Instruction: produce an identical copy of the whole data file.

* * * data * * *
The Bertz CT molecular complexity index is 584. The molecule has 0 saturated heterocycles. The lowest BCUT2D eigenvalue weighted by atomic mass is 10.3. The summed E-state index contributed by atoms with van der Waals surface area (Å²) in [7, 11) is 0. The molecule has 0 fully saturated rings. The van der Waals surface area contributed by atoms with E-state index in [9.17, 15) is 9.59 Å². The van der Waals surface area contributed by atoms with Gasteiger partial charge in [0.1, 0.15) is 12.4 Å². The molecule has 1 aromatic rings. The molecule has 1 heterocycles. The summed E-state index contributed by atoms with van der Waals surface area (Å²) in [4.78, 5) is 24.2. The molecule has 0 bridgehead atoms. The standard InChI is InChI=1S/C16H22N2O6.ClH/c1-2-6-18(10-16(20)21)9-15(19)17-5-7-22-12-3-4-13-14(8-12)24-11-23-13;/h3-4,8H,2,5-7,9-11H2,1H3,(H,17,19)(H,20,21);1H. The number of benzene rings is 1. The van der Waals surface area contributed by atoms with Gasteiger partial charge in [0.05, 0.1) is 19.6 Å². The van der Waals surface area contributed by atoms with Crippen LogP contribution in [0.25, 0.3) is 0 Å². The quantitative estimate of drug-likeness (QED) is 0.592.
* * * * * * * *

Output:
The Bertz CT molecular complexity index is 584. The molecule has 0 saturated heterocycles. The lowest BCUT2D eigenvalue weighted by atomic mass is 10.3. The summed E-state index contributed by atoms with van der Waals surface area (Å²) in [7, 11) is 0. The molecule has 0 fully saturated rings. The van der Waals surface area contributed by atoms with E-state index in [9.17, 15) is 9.59 Å². The van der Waals surface area contributed by atoms with Gasteiger partial charge in [0.1, 0.15) is 12.4 Å². The molecule has 1 aromatic rings. The molecule has 1 heterocycles. The summed E-state index contributed by atoms with van der Waals surface area (Å²) in [4.78, 5) is 24.2. The molecule has 0 bridgehead atoms. The standard InChI is InChI=1S/C16H22N2O6.ClH/c1-2-6-18(10-16(20)21)9-15(19)17-5-7-22-12-3-4-13-14(8-12)24-11-23-13;/h3-4,8H,2,5-7,9-11H2,1H3,(H,17,19)(H,20,21);1H. The number of benzene rings is 1. The van der Waals surface area contributed by atoms with Gasteiger partial charge in [0.05, 0.1) is 19.6 Å². The van der Waals surface area contributed by atoms with Crippen LogP contribution in [0.25, 0.3) is 0 Å². The quantitative estimate of drug-likeness (QED) is 0.592.